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Montgomery County Seniors Need Better Housing Options, Experts Say

A panel of experts met with the Montgomery County Council Tuesday to discuss the needs of the county's aging population.


Montgomery County's population is aging rapidly and traditional means of caring for an elderly population will no longer suffice, according to a panel of experts on aging and senior adult issues.

The Montgomery County Council on Tuesday met with the panel for a discussion about the future of Montgomery County's aging population. The panel's thoughts echoed : the dynamic of the nation's aging population is changing— older adults are working longer and want to remain active members of the community. For many older adults, nursing homes and institutionalized caregiving is on the way out, while a familiar theme of diverse housing based around transportation and accessibility is in.  

“Creating walkable communities where people can live independently from the automobile, frankly, is essential," said Councilmember Hans Riemer (D-At Large), of Silver Spring, after the presentation. "A lot of times there’s a discussion that when we create multifamily housing – apartments, condos – we’re catering to this hipster crowd in their 20s. But there is a large demographic that we’re also catering to.”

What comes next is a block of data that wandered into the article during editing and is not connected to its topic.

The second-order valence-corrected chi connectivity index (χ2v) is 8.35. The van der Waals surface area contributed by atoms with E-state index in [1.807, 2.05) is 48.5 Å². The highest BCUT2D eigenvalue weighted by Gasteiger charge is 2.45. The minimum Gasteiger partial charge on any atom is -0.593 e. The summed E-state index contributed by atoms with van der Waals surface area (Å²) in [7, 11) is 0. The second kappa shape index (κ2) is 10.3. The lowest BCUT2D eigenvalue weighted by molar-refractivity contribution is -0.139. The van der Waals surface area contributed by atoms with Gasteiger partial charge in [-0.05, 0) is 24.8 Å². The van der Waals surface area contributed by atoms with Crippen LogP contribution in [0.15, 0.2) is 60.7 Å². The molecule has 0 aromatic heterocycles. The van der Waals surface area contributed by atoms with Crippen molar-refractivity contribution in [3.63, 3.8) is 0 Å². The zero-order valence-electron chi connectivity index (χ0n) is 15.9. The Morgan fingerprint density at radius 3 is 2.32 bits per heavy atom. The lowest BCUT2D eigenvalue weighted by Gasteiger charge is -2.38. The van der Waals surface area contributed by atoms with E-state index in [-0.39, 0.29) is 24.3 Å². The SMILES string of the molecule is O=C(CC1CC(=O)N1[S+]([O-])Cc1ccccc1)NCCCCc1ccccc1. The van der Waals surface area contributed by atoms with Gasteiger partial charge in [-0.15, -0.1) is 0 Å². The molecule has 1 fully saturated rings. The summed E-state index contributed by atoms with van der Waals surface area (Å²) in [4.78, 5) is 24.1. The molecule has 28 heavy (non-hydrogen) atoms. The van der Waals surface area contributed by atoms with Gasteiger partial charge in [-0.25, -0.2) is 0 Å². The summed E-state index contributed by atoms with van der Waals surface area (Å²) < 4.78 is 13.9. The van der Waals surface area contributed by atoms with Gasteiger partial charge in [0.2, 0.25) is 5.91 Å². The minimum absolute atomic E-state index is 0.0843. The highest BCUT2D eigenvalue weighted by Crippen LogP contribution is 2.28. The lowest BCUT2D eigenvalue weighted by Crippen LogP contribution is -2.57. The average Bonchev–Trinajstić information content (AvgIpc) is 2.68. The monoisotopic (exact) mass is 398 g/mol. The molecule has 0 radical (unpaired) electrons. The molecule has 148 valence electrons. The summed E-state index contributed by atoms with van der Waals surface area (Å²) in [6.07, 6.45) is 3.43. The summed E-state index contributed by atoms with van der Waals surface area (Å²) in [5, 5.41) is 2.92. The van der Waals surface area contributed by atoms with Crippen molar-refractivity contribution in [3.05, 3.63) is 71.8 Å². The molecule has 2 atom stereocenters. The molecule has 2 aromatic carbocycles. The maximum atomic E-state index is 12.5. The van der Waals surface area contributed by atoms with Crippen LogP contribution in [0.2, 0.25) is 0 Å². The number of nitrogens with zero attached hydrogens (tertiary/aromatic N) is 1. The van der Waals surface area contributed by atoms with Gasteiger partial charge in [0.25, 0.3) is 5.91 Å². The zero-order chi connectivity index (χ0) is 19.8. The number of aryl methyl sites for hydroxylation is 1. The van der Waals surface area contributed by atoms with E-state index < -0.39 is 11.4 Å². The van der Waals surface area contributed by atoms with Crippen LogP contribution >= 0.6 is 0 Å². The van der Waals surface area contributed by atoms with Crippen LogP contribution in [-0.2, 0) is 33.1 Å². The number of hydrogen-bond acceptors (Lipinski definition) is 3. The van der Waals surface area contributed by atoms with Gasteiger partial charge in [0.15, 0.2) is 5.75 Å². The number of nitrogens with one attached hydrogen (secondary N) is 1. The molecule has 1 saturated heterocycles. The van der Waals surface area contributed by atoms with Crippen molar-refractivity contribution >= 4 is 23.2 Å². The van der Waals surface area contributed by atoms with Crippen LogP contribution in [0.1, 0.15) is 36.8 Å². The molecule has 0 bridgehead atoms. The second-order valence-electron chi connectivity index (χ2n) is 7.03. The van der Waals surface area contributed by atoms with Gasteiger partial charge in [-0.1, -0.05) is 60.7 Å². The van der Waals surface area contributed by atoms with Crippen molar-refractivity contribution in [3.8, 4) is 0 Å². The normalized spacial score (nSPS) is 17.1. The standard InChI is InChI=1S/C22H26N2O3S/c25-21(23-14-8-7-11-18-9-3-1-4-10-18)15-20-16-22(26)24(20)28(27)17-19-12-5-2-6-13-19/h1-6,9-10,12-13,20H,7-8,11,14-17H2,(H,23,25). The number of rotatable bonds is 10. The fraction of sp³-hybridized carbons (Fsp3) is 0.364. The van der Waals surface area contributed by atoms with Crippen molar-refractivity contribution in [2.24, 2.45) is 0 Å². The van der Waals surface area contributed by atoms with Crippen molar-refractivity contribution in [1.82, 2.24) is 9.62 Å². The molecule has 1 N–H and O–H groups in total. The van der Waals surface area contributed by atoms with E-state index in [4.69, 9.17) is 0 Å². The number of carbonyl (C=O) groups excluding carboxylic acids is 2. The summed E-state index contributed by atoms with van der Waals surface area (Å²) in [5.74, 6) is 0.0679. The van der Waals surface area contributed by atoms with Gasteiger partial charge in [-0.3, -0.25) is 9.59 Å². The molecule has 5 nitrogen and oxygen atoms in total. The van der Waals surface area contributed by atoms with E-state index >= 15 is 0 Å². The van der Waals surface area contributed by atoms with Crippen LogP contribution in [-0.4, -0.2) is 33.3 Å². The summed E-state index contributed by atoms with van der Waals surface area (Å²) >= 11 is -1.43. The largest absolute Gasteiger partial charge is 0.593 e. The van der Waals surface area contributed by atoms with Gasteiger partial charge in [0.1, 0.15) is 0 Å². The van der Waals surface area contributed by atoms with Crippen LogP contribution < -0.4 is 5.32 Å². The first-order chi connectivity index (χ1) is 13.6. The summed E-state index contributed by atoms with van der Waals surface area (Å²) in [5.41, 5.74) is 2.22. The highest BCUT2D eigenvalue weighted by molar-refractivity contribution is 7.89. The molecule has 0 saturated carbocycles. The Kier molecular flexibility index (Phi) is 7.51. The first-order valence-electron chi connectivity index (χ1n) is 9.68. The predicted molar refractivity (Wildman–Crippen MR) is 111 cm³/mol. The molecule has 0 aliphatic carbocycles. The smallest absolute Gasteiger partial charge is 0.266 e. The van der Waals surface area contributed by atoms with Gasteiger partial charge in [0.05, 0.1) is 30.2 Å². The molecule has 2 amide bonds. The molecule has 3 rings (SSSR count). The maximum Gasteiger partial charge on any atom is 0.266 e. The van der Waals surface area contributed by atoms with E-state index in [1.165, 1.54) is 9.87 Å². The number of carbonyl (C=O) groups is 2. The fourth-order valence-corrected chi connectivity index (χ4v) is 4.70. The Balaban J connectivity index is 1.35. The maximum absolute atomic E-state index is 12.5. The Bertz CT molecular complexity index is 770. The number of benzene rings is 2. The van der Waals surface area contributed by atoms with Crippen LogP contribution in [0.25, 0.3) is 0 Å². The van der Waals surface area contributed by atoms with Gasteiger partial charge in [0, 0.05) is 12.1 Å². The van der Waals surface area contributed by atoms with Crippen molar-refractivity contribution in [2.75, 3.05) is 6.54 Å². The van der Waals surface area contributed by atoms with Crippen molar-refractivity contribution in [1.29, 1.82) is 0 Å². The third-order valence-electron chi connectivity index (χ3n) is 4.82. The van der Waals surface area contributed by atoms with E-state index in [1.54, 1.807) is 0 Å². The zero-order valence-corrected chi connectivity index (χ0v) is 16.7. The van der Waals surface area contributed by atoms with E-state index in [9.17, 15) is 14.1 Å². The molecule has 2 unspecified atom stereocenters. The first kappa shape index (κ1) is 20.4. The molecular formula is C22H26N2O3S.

The American Association of Retired Persons counts nearly 845,000 in Maryland and 144,000 in Montgomery County alone, according to Hank Greenburg, AARP Maryland state director. But while Maryland has lead the way in many healthcare initiatives, the state falls far behind in providing long-term care and housing options for seniors, ranking 45th in the nation Greenburg said.

With 90 percent of aging adults wanting to remain in their homes and communities for as long as possible, Montgomery County should focus on “aging in place,” Sandy Markwood, CEO of the National Association of Area Agencies on Aging, told the council.

The county needs to create opportunities for housing and transportation that suit aging adults, while providing multiple alternative care options, Markwood said. The county should look at diverse options including zoning communities to allow for easy access to transportation, for remodeling existing houses, to include accessory dwellings and to add homes with provided services. 

“If you want to go forward and stop dead in your tracks, come out with a big plan of "Here is a house for seniors," and try to sell that," said Elinor Ginzler, director of the Cahnmann Center for Supportive Services in Rockville. "But if you say, 'Here is a house for all, no matter what your age, whether you’re trying to carry in a wide screen TV or roller blade out the door, or you need a walker, this is the design for you'— that’s going to work.” 

With a focus on outdoor spaces, transportation, housing, social and civic participation, employment and health services, the county will be better able to meet the needs of its aging population, the panel said.